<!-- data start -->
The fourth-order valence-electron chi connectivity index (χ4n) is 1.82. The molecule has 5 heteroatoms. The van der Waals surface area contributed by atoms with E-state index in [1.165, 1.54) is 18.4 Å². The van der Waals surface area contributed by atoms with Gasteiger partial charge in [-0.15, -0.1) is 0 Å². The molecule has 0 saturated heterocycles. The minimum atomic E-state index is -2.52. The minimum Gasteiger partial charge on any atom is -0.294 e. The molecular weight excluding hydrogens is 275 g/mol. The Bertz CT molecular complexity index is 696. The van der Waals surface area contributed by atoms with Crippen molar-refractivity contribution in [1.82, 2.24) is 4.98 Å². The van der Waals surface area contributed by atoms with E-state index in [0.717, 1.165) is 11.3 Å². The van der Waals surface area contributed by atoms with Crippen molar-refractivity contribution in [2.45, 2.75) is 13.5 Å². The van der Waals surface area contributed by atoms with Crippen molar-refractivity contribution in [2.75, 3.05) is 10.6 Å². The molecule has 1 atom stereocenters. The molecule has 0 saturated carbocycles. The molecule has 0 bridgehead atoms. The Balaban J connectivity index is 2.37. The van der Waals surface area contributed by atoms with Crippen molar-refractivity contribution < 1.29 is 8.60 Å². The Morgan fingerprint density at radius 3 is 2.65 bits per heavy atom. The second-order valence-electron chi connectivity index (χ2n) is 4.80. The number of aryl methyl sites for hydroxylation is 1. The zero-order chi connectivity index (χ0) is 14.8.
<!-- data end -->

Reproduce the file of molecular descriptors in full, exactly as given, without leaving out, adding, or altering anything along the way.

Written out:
The fourth-order valence-electron chi connectivity index (χ4n) is 1.82. The molecule has 5 heteroatoms. The van der Waals surface area contributed by atoms with E-state index in [1.165, 1.54) is 18.4 Å². The van der Waals surface area contributed by atoms with Gasteiger partial charge in [-0.15, -0.1) is 0 Å². The molecule has 0 saturated heterocycles. The minimum atomic E-state index is -2.52. The minimum Gasteiger partial charge on any atom is -0.294 e. The molecular weight excluding hydrogens is 275 g/mol. The Bertz CT molecular complexity index is 696. The van der Waals surface area contributed by atoms with Crippen molar-refractivity contribution in [1.82, 2.24) is 4.98 Å². The van der Waals surface area contributed by atoms with E-state index in [0.717, 1.165) is 11.3 Å². The van der Waals surface area contributed by atoms with Crippen molar-refractivity contribution in [2.45, 2.75) is 13.5 Å². The van der Waals surface area contributed by atoms with Crippen molar-refractivity contribution in [2.75, 3.05) is 10.6 Å². The molecule has 1 atom stereocenters. The molecule has 0 saturated carbocycles. The molecule has 0 bridgehead atoms. The Balaban J connectivity index is 2.37. The van der Waals surface area contributed by atoms with Crippen molar-refractivity contribution < 1.29 is 8.60 Å². The Morgan fingerprint density at radius 3 is 2.65 bits per heavy atom. The second-order valence-electron chi connectivity index (χ2n) is 4.80. The number of aryl methyl sites for hydroxylation is 1. The zero-order chi connectivity index (χ0) is 14.8.